By Kalinowski, Tim on December 15, 2018.
City council has bought labour peace for the next four years after voting to approve a new agreement with its largest union.
“What we are looking at is labour peace and being fair employers,” said Mayor Chris Spearman, after a vote of 7-2 earlier this week approved the agreement with CUPE Local 70 members, who represent about half the city’s workforce. “The first year increase is one per cent. It’s 1.5 per cent for the next two years, and two per cent in year four. Those are reasonable increases.”
Spearman said there was give and take on both sides of the agreement, and he was grateful to union members for keeping in mind the City’s budget constraints during negotiations.
“There was a negotiating process, and there was some concessions which people don’t see which offset those labour increases,” Spearman said. “That’s what we wanted: some level of management rights in order to manage costs in the agreement. But a four-year agreement gives us assurity and we certainly commend our employees and thank them for their contribution to making sure our city is efficient.”
CUPE Local 70 chief shop steward Don Nishikawa, who was on the bargaining team, said given the economic circumstances of the City, his members felt this was the best agreement they could make at this time.
“With the economy being down in Alberta, we kind of expected this would happen,” Nishikawa confirmed. “We have seen other union groups where they have settled for one per cent across the board, and we weren’t expecting a lot more at this time. When you look at the health-care industry right now, they were getting zeros, right? The teachers have been getting zeros for awhile. So we are pretty happy with what we were able to get.”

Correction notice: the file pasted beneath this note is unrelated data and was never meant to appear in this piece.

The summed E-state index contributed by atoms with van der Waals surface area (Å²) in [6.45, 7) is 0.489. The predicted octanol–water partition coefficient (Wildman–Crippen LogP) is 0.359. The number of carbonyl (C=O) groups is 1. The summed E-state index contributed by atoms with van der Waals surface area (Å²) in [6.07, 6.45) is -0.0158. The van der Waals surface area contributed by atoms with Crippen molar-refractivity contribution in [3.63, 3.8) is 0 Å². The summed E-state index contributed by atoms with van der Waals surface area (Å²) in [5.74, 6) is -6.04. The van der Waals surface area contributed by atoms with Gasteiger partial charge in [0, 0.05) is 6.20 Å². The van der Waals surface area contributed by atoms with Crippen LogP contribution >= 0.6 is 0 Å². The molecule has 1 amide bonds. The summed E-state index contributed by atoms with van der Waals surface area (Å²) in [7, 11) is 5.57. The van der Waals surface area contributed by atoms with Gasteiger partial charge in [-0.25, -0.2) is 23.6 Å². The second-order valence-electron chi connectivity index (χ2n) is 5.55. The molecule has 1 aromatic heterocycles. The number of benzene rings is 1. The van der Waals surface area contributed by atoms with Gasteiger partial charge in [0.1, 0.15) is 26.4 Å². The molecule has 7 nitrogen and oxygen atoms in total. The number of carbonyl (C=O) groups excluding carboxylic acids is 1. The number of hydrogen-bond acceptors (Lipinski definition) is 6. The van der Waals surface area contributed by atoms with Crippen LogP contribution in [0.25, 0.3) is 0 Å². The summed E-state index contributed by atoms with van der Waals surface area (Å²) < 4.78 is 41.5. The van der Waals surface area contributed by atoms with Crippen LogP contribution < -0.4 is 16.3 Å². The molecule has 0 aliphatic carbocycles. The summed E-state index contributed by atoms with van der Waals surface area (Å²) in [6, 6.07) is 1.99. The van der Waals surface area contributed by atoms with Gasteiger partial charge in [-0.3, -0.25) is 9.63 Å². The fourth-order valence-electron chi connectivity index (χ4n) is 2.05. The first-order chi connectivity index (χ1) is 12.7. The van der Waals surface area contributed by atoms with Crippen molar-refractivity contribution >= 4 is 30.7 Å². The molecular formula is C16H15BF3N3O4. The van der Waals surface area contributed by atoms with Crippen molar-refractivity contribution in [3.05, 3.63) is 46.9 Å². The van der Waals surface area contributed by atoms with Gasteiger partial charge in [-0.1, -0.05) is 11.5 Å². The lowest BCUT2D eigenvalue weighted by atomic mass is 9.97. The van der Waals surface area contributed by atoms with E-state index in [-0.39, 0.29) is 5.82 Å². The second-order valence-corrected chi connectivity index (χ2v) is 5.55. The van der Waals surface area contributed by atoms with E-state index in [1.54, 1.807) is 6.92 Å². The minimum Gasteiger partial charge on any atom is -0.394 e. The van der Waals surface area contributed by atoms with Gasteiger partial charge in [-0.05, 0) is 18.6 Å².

CUPE Local 70 members voted to ratify the agreement with a two-thirds majority prior to it coming back to council for final approval on Monday. Nishikawa said he was pleased by such a strong endorsement.
“You go into negotiating the thought is both sides should feel like they were scoring a bit, and are happy because they got something they wanted,” he said. “We both benefited out of the agreement.”
City manager Bram Strain said it was a relief to have this labour agreement settled so he and his staff could move on with the other priorities of council.
“We’re all being asked to do our share to keep taxes down,” he said. “We have to live within our means, and we feel this is a fair and equitable deal because it helps us get there.”
The City intends to do wide-reaching costing reviews on levels of services and various fees for service over the next few years to meet council’s tight budget objectives. Strain was asked if those costing reviews could lead to potential layoffs going forward as departments are being asked to absorb inflation and additional costs.
“It would be premature if I said anything along those lines,” he answered. “Obviously we are going to have to look at what those costing reviews give us. Value for money is really the bottom line.”
The new four-year agreement between CUPE Local 70 and the City will take effect as of Jan. 1.
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